Bandura, A. (1969). Principles of Behavior Modification. New York, NY: Holt, Rinehart, & Winston.

Bandura, A. (1986). Social foundations of thought and action: a social cognitive theory. Englewood Cliffs, NJ: Prentice-Hall.

Bandura, A. (2003). On the Psychosocial Impact and Mechanisms of Spiritual Modeling. International Journal for the Psychology of Religion, 13(3), 167.

Collins, J., & Hansen, M. T. (2011). Great by Choice: Uncertainty, Chaos, and Luck – Why Some Thrive Despite Them All. New York, NY: Harper Collins Publishers.

HBR’s 10 Must Reads on Leadership. (2011). Boston, MA: Harvard Business Review Press.

Zenger, J., & Folkman, J. (2014, April 11, 2014). The Behaviors that Define A-Players.

 

What did you learn from your feedback?

Early in my school leadership experience, I had a very difficult conversation with my boss – difficult because I was receiving feedback that I thought was unfair and untrue, in a way that was harsh and hurtful.  My dad helped me navigate that conversation well, and I learned from the experience (including, learning how to grow from feedback that I disagree with, as well as learning to see how I contribute to the issue even when the approach makes me instinctively become defensive).  How about you?  Share an experience, positive or negative, in which you received feedback that helped you grow.

Either it’s true or it’s not

A couple of weeks ago, my family came together during a difficult time, when my father had a stroke.  As we gathered together in the hospital, with much uncertainty over the eventual outcome, often our conversations would turn to our memories of the words of wisdom he had shared over the years.  Some of it was quite funny, but all of it was wise.  Although, at the time I am writing this, we still do not know what will happen next, I thought it would be appropriate over the next few weeks to share some of the wisdom I have learned from him over the years.  Some will be a repeat of previous posts (because I had already been sharing his wisdom), and some will be topics I haven’t shared before.  This week, I am starting with one that I shared about a year and a half ago.

“Either it’s true or it’s not.” That was one of the phrases that I heard frequently from my father when I was younger, and, while it seems to be a simple statement, I have learned that it contains great truth. It makes me think of a recent television commercial for an insurance company in which a woman tells her friend that she is going on a date with a French model that she met online. When the “French model” shows up, he is obviously not what he claimed to be, but in her response, she claims that it must be true because she read it on the Internet. Or think about the typical statement made by a politician, the typical news story, or frequent social media claims (including the wealthy widow from Nigeria who needs your help to get her millions out of the country). Often, what is said comes from a personal bias, from a desire to win approval (or re-election), from incomplete information, or is simply a flat-out lie. And many (most?) people are quick to accept what they hear as truth, without question. The reality is, just because someone or something claims to be true does not mean that it is.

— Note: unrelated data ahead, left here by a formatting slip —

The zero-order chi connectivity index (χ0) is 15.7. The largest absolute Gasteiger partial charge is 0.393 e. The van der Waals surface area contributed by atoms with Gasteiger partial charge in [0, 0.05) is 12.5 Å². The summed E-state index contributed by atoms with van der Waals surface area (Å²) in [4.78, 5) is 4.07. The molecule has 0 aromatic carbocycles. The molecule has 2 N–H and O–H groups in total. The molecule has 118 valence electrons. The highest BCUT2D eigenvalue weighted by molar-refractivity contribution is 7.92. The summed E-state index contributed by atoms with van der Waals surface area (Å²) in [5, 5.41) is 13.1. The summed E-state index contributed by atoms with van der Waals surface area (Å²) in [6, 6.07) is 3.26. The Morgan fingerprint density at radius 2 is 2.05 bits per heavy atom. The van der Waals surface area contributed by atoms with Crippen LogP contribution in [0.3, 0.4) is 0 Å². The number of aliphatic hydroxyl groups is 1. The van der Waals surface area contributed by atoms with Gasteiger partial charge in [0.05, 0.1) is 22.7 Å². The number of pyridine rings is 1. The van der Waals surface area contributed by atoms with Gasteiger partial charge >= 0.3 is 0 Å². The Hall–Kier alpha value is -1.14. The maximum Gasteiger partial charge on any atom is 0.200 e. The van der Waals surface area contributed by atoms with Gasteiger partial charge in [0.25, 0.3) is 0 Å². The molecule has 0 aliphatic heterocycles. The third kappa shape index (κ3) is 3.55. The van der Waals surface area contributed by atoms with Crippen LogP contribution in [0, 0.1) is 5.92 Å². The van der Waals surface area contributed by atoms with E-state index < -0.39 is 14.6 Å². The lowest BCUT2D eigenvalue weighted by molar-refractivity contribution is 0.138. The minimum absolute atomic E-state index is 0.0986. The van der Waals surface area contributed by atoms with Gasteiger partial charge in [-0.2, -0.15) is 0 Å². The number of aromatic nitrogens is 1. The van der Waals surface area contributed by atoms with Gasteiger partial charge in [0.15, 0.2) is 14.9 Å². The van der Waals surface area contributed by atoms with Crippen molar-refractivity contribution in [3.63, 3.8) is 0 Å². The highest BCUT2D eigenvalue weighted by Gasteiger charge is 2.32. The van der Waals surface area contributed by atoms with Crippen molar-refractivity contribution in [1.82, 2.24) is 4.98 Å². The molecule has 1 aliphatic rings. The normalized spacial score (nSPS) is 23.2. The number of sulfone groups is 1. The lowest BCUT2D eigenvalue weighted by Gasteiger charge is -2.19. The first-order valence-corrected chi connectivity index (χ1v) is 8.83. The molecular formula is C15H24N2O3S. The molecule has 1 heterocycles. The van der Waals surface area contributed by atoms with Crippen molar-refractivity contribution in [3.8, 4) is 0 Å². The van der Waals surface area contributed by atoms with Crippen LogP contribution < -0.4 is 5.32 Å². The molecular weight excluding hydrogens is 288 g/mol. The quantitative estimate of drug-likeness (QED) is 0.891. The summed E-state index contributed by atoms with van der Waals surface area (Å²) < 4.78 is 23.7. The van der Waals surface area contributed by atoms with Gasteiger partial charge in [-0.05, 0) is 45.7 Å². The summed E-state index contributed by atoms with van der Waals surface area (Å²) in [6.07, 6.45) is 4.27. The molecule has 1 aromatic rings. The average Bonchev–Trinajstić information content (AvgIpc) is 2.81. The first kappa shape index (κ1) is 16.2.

This is not a problem that is new to the current digital age. On October 30, 1938, a dramatic broadcast of Orson Welles’ War of the Worlds caused a reaction due to its realistic portrayal of an alien invasion from Mars. In actuality, few people believed it to be true, but it still sparked a media outrage from the printed news on the believability of broadcast news. And history is full of rumors and legends that caused reactions and responses because a story was believed to be true.

This leads me to the importance of having an “either it’s true or it’s not” mindset. You will inevitably hear claims, statements, and rumors from every direction, whether from an employee, a supervisor, a constituent, or an external source. When you do, sometimes the tendency is to jump, and then to react immediately with a response because of what you have heard. But that’s dangerous, because it may be that what you have heard is not true, or contains misinformation, or is misleading or incomplete. And if that is so, your response could potentially make matters worse and reflect poorly on you.

When you understand that everything you hear may or may not be true, you will learn to respond to information by first confirming its truth. What a difference that makes in your response! On a surface level, this is as simple as checking facts and data to make sure that they are accurate. When it involves people, it requires asking questions to determine the full story and get all of the available information. And on a deeper level, it requires identifying nuances and implications to see if what is being stated is a valid application, because, as the study of statistics teaches us, “correlation does not imply causation” (which means that, just because two phenomena happen together, one did not necessarily cause the other even if it appears that way).

So what should you do? A wise leader, upon hearing information, will remind himself that “either it’s true or it’s not,” and be diligent to determine the truth. Ask questions, look up facts, differentiate between causation and correlation, and get the full story. Then, whether it’s true or not, you will be more equipped to respond appropriately and will therefore make better decisions.